Alaska, the northernmost state in the U.S., is known for its majestic snow-covered mountains, sea fjords, and glaciers. The step-by-step process to build a house in Alaska can be complicated by its remoteness from the rest of the country. Overall, the cost to build a house in Alaska averages $228,064, according to GoBankingRates. That makes it the seventh most expensive state for homebuilding. Labor costs in Alaska average $23.88 per hour, the fifth highest in the country.
Location is one of the main factors that influence the homebuilding cost in Alaska. For example, it costs more to build a home in the state’s three largest cities – Anchorage, Juno, and Fairbanks – than in most rural areas in Alaska.
There are about 240 remote villages and communities in Alaska, but whether homes are less costly to build there depends on how difficult they are to reach. Although homes in rural locations typically cost less to build, they could end up costing more in some instances because of the complication of getting materials and labor. Of course, those are offset by lower land costs in rural areas.
The materials you choose and the size and style of the home you build also impact the average price of homebuilding in Alaska.
Custom vs. Production Homes
A major choice that impacts the cost is whether you want to build a custom home. Typically, custom homes cost more because you pay separately for the homesite, land preparation, setting up utilities, obtaining permits, hiring an architect and a builder, and then sourcing labor and materials for the project.
Alternatively, a production home is built within a planned community or a cluster of homes by a builder. It is usually less costly than a custom home. You’ll choose a lot and a floor plan, but all costs are wrapped into one price by the builder, who already owns the land.
In this article, we’re talking about how to build a production home in Alaska.
Step-by-step Process to Build a House in Alaska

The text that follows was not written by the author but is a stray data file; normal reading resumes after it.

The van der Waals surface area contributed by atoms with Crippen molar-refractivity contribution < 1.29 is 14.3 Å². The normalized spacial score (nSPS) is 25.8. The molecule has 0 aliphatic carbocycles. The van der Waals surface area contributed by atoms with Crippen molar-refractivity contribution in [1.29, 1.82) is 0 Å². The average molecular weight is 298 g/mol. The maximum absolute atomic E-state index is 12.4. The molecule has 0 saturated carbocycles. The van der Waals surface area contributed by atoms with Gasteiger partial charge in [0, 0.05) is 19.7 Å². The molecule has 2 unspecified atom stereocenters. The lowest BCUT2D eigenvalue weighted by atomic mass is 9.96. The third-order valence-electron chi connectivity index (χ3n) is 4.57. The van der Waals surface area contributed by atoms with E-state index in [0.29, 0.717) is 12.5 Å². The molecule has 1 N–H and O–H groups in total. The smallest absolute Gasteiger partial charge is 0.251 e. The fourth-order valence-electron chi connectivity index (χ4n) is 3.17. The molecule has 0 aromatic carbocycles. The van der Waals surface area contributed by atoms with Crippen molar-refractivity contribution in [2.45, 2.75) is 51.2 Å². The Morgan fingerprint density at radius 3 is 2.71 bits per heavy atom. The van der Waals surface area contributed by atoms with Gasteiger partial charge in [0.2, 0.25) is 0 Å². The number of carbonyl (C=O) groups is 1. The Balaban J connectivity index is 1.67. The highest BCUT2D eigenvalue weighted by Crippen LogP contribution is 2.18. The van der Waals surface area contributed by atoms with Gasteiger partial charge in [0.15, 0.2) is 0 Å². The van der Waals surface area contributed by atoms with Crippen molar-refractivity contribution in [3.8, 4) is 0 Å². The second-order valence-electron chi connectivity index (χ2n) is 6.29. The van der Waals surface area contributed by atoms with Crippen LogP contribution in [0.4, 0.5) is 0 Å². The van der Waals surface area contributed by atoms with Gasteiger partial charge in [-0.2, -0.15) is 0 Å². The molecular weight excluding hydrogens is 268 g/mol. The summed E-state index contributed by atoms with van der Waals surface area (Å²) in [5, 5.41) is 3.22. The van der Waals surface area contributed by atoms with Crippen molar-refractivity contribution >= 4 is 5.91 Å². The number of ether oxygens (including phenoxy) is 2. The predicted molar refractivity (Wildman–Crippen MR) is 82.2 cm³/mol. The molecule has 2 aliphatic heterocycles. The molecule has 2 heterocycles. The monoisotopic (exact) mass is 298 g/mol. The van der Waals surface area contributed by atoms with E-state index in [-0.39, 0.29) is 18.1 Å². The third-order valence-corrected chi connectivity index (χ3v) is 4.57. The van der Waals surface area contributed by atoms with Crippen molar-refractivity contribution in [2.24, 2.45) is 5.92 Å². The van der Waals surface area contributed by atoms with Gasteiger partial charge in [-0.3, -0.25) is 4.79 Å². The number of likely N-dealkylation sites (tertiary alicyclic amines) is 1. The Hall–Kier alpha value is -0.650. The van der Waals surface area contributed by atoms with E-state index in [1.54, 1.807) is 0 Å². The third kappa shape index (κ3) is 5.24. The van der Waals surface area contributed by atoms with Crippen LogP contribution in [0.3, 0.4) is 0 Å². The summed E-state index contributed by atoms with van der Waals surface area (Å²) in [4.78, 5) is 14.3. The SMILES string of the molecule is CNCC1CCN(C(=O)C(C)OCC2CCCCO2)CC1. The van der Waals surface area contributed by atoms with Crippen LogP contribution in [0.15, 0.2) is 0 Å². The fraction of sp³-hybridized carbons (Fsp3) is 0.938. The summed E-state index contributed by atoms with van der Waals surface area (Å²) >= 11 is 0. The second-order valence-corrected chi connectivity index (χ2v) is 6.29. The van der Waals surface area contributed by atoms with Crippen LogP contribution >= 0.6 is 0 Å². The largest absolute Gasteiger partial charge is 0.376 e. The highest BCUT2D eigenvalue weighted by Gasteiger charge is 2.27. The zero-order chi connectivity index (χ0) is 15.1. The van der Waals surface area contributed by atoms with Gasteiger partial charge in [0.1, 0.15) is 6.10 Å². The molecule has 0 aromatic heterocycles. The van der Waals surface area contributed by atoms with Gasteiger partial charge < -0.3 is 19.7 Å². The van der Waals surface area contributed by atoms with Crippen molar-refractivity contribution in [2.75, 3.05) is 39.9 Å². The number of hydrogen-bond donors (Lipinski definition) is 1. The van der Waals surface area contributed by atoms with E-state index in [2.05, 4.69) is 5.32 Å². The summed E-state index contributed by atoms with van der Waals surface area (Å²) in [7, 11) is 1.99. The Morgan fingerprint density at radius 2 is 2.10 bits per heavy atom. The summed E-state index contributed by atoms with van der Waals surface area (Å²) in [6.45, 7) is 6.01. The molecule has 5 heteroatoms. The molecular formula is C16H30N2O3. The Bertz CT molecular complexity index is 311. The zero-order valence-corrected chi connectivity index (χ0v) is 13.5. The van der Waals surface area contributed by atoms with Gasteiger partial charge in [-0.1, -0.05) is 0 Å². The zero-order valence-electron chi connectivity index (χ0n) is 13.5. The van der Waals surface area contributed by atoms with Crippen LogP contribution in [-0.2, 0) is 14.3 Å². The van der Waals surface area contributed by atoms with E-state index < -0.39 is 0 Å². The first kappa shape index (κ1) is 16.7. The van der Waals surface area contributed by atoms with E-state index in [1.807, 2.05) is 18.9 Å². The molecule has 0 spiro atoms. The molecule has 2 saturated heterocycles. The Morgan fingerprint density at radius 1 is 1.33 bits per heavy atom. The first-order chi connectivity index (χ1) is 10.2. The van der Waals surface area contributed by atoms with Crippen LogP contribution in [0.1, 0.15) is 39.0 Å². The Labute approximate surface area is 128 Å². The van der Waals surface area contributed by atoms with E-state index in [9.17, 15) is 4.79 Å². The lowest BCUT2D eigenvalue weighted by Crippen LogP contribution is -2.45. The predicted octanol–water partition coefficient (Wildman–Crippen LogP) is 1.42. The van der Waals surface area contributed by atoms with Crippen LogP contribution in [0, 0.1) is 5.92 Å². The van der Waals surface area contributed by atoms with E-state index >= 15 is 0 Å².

Building a house in Alaska usually takes about seven months from contract to completion.
You can take the following steps to build a home in Alaska:
Budgeting for your new home
Before you can get to the fun part of touring model homes and choosing the features and finishes you want in your new home, you need to develop a financial plan. It’s not fun to fall in love with a house and discover you can’t afford it.
Start by reviewing your budget in the context of your financial goals. Lenders often prefer to approve loans when the monthly housing payment is 28 percent or less of your gross monthly income. Financial experts recommend keeping your housing costs below 30 percent of your gross income. Your monthly housing payment will include mortgage principal and interest, property taxes, and homeowner’s insurance. You could also be required to pay private mortgage insurance if your down payment is less than 20 percent. Most new homes are built within a homeowners’ association (HOA), so you’ll likely need to pay HOA dues.
Your down payment will impact how much you need to finance to build your new home. Estimate how much you have available now, how much you can save before your down payment is due, and how much you can get in proceeds from the sale of your current house if you have one. You can also check out homebuyer assistance or special loan programs at DownPaymentResource.com to see if you qualify.
Next, go to a lender for a mortgage pre-approval. You’ll need to have your credit checked and provide documentation of your income and assets for a full pre-approval. This will help establish your price range and show the builder that you can afford to buy a home.
The price per square foot to build a house in Alaska averages $125 to $285, which would be $312,500 to $712,500 for a 2,500 square foot house. In most cases, 50 percent of the cost to build a house in Alaska is allocated for materials, and labor costs are 30 to 40 percent of the price.
When you’re developing your budget, you can also estimate your property taxes and homeowner’s insurance.
Homeowner’s insurance for a $300,000 home in Alaska costs an average of $1,799 per year according to Insurance.com, which is 22 percent below the national average of $2,305.
In some locations in Alaska, homeowners don’t pay property taxes at all. But for those who do, Alaska’s average property tax bill is higher than in other states. The average property tax rate is 1.18 percent in Alaska, which is higher than the 1.07 percent national average, according to SmartAsset.com. However, there’s no income tax in Alaska. Some full-time state residents also receive dividends from the state that could offset property taxes.